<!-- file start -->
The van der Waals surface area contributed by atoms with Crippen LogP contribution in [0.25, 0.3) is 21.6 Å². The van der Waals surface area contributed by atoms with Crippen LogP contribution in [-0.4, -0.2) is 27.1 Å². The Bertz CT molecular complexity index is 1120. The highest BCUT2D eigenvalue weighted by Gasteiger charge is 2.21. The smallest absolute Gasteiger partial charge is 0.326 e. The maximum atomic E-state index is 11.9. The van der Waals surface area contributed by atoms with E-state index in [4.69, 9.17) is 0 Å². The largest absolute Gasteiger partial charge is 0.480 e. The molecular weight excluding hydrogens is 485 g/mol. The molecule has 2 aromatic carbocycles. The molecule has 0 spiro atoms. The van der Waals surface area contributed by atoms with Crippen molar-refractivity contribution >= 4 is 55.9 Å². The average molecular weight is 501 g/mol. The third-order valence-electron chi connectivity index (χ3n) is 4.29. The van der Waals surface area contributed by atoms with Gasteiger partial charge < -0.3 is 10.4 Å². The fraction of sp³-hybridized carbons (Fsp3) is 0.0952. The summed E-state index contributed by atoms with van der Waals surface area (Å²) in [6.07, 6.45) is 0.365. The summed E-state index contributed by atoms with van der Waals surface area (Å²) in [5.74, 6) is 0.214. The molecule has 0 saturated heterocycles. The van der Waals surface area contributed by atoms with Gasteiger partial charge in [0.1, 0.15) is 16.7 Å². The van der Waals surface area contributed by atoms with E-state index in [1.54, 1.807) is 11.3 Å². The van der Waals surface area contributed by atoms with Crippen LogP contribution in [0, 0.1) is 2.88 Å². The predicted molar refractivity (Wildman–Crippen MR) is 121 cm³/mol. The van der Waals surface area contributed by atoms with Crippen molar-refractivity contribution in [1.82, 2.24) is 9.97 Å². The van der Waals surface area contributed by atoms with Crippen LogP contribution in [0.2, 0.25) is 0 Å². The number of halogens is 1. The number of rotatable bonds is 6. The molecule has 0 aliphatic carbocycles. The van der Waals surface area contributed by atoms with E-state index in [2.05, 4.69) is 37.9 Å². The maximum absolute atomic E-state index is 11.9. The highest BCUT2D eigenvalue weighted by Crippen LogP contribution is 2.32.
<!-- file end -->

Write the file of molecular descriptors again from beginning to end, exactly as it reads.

The van der Waals surface area contributed by atoms with Crippen LogP contribution in [0.25, 0.3) is 21.6 Å². The van der Waals surface area contributed by atoms with Crippen LogP contribution in [-0.4, -0.2) is 27.1 Å². The Bertz CT molecular complexity index is 1120. The highest BCUT2D eigenvalue weighted by Gasteiger charge is 2.21. The smallest absolute Gasteiger partial charge is 0.326 e. The maximum atomic E-state index is 11.9. The van der Waals surface area contributed by atoms with E-state index in [4.69, 9.17) is 0 Å². The largest absolute Gasteiger partial charge is 0.480 e. The molecular weight excluding hydrogens is 485 g/mol. The molecule has 2 aromatic carbocycles. The molecule has 0 spiro atoms. The van der Waals surface area contributed by atoms with Crippen molar-refractivity contribution >= 4 is 55.9 Å². The average molecular weight is 501 g/mol. The third-order valence-electron chi connectivity index (χ3n) is 4.29. The van der Waals surface area contributed by atoms with Gasteiger partial charge < -0.3 is 10.4 Å². The fraction of sp³-hybridized carbons (Fsp3) is 0.0952. The summed E-state index contributed by atoms with van der Waals surface area (Å²) in [6.07, 6.45) is 0.365. The summed E-state index contributed by atoms with van der Waals surface area (Å²) in [5.74, 6) is 0.214. The molecule has 0 saturated heterocycles. The van der Waals surface area contributed by atoms with Gasteiger partial charge in [0.1, 0.15) is 16.7 Å². The van der Waals surface area contributed by atoms with E-state index in [1.54, 1.807) is 11.3 Å². The van der Waals surface area contributed by atoms with Crippen LogP contribution in [0, 0.1) is 2.88 Å². The predicted molar refractivity (Wildman–Crippen MR) is 121 cm³/mol. The van der Waals surface area contributed by atoms with Crippen molar-refractivity contribution in [1.82, 2.24) is 9.97 Å². The van der Waals surface area contributed by atoms with Crippen LogP contribution in [0.2, 0.25) is 0 Å². The number of halogens is 1. The number of rotatable bonds is 6. The molecule has 0 aliphatic carbocycles. The van der Waals surface area contributed by atoms with E-state index in [2.05, 4.69) is 37.9 Å². The maximum absolute atomic E-state index is 11.9. The highest BCUT2D eigenvalue weighted by Crippen LogP contribution is 2.32.